This election was not the same as the first one. Then, I had hopes and desires for the future of my country. I voted for Masouda Jalal, the only woman who wanted to be president in our country’s history. I was waiting to see a bright future for Afghans and a government that works for the people.
But when I look back over the last five years, I see we didn’t have the president people wanted. I know President Karzai came at a time when everything was destroyed and needed rebuilding. I appreciate some of his work, especially the fact that I could continue my education. He faced a lot of challenges. There was no real democracy, no real security, economic difficulties, and other problems big and small. People grew disheartened during the last five years. They wanted to see real changes. They wanted food, job, security, education, and health care.
This election ate my heart out. Everyone was worried about everything. For example, could people vote in the election? Everyone wondered: will there be changes? Will the situation be better or worse? My family was worried. My mother bought some food and everything we need for the coming three to four months. I was sad. What will happen with my education if the situation gets worse?
This year, I didn’t vote. I had no trust in any candidate. But my heart wanted to vote. I wish there was someone I could trust. I asked most of my classmates and families, and they didn’t vote either. Those who voted either had top positions in the government or full stomachs during the last five years.
I feel pity for Afghans who voted and lost their noses and fingers. Some lost their fingers because they had ink from voting on them. The Taliban did this in Wardak Province. A group of Taliban stood on the road and stopped cars and buses; they checked fingers and asked who voted and those whose fingers had ink lost their fingers. I also heard of a farmer who went to vote. Afterwards, on his way home, they cut off his nose and ears, and neighbors had to take him to the hospital. He was in critical condition. Then he was moved to a hospital in Kabul; he is alive but I think, how is life without nose and ears? I was very sad when I heard this.
I am sorry to say this, but I think we experienced a very invalid election. I watched the videos. Most people voted in their houses, children voted and those voted who had power and guns. I feel this was a pity. The money spent on the election could have been used to build schools, universities, hospitals. The security conditions got worse and worse. They couldn’t announce the results, and people were worried. They said if Karzai won, people would demonstrate and anything could happen.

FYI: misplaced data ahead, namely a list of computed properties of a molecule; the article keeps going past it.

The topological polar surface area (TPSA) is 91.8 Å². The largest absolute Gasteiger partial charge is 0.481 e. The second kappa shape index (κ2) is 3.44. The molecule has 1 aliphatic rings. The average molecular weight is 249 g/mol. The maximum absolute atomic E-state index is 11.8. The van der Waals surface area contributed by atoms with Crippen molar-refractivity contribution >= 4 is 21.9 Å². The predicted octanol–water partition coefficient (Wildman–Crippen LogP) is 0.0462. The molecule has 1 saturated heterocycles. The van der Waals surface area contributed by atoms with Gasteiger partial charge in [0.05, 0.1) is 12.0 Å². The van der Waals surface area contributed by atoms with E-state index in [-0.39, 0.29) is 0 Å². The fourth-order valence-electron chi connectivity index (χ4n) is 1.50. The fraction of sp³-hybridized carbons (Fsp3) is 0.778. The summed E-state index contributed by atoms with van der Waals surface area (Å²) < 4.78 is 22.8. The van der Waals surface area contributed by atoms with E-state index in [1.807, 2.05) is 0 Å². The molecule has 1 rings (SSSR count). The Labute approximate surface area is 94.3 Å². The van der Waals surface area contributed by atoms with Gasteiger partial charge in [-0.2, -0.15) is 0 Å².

Finally, as you know, the election went to the second round and Abdullah Abdullah boycotted. This was bad, I think; it was not the time to leave the country in empty space.
When they announced that Karzai was the winner of the election, I laughed and laughed and asked myself, “Which election?”
But I hope he will prove himself very good this time and work hard for our country. He can’t play with people’s feelings and trust. Those who work for the future in the government in my country from A to Z should know that they have the responsibility to answer one day to God.
They should do something for the family who lost their two young sons in Jahad. It has been years and years and now they can only look at a picture of them. They should care for those people who lost legs and hands in the war, and care for those who lost family members in suicide attacks. They should care for the old man with one leg who repairs shoes for 40 cents from morning till evening. They should care for the women who sell things at night in front of hotels to support their families. They should take care of the hungry and thirsty children who are not able to go to school and sell plastic bags on the streets. They should know people are full of expectations. Winning the election doesn’t mean having the opportunity to eat a $400 dinner, it doesn’t mean filling your pockets from the blood of poor people, it doesn’t mean living in modern buildings, it doesn’t mean sending your son and daughter to foreign countries for education, it doesn’t mean to giving jobs to your family members and forgetting others. It doesn’t mean sleeping on a golden pillow and letting poor people rest in a bed of pain.
I hope they understand the people’s needs, expectations and desires. Afghan people don’t want to go to space. People know Afghans as terrorists but we don’t fire upon the world. We only only only want food. And peace.
We want a new Karzai; this time, a president by all means. He should close the sad chapter of five and three years ago. We want change. We don’t want to die under the sky of wishes. We can’t see our country, land of blood, land of blood.